The idea of an integrated regional securities market was initially championed by Jamaica in the lead up to the Grand Anse Declaration. The relevance of a regional stock exchange and its economic implications continue to guide calls for its achievement. Bruce Golding (former Prime Minister of Jamaica) made an early call for such an exchange and expounded that it would stimulate “real economic growth in the region through capital investments in the creation of new businesses.”
Despite progressive efforts on the movement of capital across the Caribbean region, the execution of a regional exchange has proved elusive to date. Early efforts targeted the information asymmetry on capital market development and economic growth, evidenced by CARICOM’s work on capital market education and awareness. The Caribbean Single Market and Economy has benefited from cross border trading and cross-listing equities. However, cross-border activity remains low.
We will now give an overview of the two main regional exchanges.
JSE is the first stock exchange to be established in the Caribbean. Operations commenced in February 1969. Its performance lagged behind Trinidad and Tobago Stock Exchange for many years.
However, the past decade has seen a gallop ahead of its closest regional competitor. Against the country’s mountain of debt (well in excess of 100% of GDP during the early 2010s), the attraction of capital to the stock exchange is impressive, standing at a circa $5.3 billion (USD) market capitalisation by December 2015.
Bloomberg ranked the JSE as a top-performing bourse in 2015 and 2019. The JSE has innovated with an online trading platform that allows the Jamaican diaspora and small retail investors to invest in companies in their home country and a junior market launched in 2009 (over forty companies listed on JSE’s Junior Market).
In October 2019, the Financial Times labeled the JSE as the “world’s best performing over the past year” due to a 35% one-year expansion to October 2019 and a 600% five-year expansion.
In pre-pandemic 2019 the JSE Junior Market Index increased by 3.15%. This market welcomed the listing of six new securities during the year, bringing the total listings to forty-four securities. Market activity on the Junior Market recorded an increase of 78.06% in the number of transactions, an increase of 134.52% in the volume traded, and an increase of 112.73% in the value traded.
The Trinidad and Tobago Securities Industry Act 1981 founded one of the most vibrant stock exchanges in the Caribbean region. It proves to be a key source of non-bank funding for public companies and assists in the country’s development.
The Securities Industries Act of 1995 importantly created the T&T Securities Exchange Commission, the market regulator. A comprehensive update to the rules governing the capital market occurred in the Securities Act 2012.
The stock exchange can be decomposed into several sectors such as energy, trading, property, banking, nonbanking, conglomerates and manufacturing. In pre-pandemic 2019, there were 44 listed companies in the first tier of the exchange. The Non-Banking Finance sector was the most active sector by volume with 32.96 million shares traded (42.9% of the market’s total volume) followed by the Banking Sector with 13.62 million shares traded (17.61% of the market’s total volume).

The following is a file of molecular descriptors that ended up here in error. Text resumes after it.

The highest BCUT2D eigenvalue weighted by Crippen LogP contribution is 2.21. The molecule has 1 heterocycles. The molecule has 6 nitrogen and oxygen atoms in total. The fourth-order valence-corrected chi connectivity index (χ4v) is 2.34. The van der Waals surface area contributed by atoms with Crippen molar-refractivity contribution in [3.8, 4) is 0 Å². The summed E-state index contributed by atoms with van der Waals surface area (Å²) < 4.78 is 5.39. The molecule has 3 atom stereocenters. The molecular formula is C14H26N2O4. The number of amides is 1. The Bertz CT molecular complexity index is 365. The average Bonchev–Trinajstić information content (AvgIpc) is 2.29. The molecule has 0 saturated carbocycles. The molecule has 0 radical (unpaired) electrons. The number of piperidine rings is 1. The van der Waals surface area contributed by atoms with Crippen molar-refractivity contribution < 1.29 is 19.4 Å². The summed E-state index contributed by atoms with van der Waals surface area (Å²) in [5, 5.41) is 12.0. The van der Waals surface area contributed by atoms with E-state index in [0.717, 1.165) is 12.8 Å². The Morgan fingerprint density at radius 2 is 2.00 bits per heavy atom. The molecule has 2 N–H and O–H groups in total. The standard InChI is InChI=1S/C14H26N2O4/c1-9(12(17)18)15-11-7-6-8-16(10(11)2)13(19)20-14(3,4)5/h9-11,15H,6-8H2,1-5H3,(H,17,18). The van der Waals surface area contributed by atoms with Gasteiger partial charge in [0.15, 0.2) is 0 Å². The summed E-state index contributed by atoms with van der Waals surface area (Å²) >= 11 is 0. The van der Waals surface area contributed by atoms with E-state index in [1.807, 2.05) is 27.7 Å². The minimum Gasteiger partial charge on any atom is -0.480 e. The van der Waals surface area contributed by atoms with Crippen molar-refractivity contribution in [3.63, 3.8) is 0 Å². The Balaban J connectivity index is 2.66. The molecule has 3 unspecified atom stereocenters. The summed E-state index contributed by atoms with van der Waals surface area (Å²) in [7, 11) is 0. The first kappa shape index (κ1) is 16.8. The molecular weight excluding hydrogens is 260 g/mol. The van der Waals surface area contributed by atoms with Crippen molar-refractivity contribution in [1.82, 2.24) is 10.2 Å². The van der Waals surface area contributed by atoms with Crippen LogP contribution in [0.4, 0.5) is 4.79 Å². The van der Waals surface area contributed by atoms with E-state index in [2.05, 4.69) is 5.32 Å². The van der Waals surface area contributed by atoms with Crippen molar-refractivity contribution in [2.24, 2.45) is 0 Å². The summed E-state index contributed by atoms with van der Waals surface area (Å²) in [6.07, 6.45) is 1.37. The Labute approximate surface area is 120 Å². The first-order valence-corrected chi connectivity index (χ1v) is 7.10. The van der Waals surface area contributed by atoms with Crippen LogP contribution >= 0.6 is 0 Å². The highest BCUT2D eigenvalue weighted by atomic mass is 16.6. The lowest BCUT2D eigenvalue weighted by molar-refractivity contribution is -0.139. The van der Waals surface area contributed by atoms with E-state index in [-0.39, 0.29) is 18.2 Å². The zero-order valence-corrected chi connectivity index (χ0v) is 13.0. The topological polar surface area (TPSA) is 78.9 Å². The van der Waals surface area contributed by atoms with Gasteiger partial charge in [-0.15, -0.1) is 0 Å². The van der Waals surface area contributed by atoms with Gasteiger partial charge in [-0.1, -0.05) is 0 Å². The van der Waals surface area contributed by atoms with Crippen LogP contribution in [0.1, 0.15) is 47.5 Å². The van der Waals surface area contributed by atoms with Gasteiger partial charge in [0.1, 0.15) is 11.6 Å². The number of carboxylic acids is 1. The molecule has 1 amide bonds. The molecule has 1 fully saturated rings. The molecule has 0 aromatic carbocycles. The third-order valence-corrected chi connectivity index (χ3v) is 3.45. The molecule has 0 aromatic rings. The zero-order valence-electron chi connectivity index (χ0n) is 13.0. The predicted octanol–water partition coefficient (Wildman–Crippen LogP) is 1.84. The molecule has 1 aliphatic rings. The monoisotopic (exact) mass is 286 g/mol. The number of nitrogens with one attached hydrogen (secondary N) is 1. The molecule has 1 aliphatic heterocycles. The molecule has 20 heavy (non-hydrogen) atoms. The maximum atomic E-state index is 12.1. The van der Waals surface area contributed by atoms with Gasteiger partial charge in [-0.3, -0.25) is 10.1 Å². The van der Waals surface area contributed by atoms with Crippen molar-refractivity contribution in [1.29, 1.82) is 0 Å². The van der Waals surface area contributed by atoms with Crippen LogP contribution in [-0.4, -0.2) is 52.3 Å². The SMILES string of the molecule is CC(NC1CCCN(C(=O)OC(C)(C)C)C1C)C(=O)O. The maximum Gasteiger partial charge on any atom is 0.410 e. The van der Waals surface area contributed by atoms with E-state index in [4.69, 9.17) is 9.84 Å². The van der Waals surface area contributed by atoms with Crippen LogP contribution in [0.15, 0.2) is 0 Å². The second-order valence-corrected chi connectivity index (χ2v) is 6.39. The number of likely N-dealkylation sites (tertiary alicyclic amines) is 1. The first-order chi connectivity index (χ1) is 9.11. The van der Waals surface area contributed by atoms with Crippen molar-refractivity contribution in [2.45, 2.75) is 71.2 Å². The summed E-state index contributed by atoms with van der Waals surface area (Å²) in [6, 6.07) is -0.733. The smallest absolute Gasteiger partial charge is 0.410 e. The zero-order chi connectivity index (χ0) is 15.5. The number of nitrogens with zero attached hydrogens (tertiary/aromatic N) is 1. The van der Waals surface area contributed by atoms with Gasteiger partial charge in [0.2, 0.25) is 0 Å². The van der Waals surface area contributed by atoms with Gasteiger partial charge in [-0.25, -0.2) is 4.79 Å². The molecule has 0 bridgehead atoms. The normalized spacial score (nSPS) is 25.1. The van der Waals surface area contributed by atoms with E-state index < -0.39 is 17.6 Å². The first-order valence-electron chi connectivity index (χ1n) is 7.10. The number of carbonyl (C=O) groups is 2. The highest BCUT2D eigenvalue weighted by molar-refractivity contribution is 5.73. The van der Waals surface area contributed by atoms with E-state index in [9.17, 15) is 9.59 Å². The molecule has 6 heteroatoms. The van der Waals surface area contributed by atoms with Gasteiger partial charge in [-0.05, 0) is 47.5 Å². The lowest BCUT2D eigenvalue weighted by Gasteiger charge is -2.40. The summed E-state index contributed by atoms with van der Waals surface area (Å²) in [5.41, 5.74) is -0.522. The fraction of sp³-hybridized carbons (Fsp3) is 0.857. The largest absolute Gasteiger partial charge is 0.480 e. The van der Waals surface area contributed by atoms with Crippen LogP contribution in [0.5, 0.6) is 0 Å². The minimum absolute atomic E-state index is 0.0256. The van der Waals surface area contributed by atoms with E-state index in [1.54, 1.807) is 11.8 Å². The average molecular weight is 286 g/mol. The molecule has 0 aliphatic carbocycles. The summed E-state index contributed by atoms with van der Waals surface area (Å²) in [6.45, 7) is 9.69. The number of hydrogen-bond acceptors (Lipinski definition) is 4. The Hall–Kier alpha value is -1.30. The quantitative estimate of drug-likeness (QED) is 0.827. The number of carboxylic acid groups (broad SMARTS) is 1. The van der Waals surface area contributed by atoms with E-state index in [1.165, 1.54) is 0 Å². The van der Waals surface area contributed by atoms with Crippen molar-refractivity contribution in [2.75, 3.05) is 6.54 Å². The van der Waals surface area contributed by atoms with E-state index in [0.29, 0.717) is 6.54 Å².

The Cross Listed Index advanced by 19% in 2019— indicating the attractiveness of T&T’s liquid capital market to external companies. Cross-listing refers to a company placing its shares on an external stock exchange to its primary listing jurisdiction. It differs from dual listing, which refers to the creation of two distinct legal entities, managed as a single company.
For example, the metals, mining and petroleum organisation formerly known as BHP Billiton is listed as the BHP Group plc (London Stock Exchange) and BHP Group Limited (Australian Securities Exchange).
Total Market Capitalisation as at December 31, 2019 stood at 11 billion USD.
There are currently nine stock exchanges in the CARICOM region, including the Guyana Stock Exchange. While there are several functioning stock exchanges in the region, they are individually small and illiquid and their combined market capitalization is low relative to other emerging markets.
In 2018, CARICOM completed national consultations on a regional securities market. Momentum continued in 2019 with the July Montego Bay Summit decision to advance capital integration via the finalization of a model securities legislation.
The model securities market law is an important step towards a common legal market space and the adoption of a common approach related to the authorization of issuers and securities, prospectus disclosure rules, and the licensing of market intermediaries.
An integrated Caribbean Exchange will propel businesses across the region and help with the access to capital constraints faced.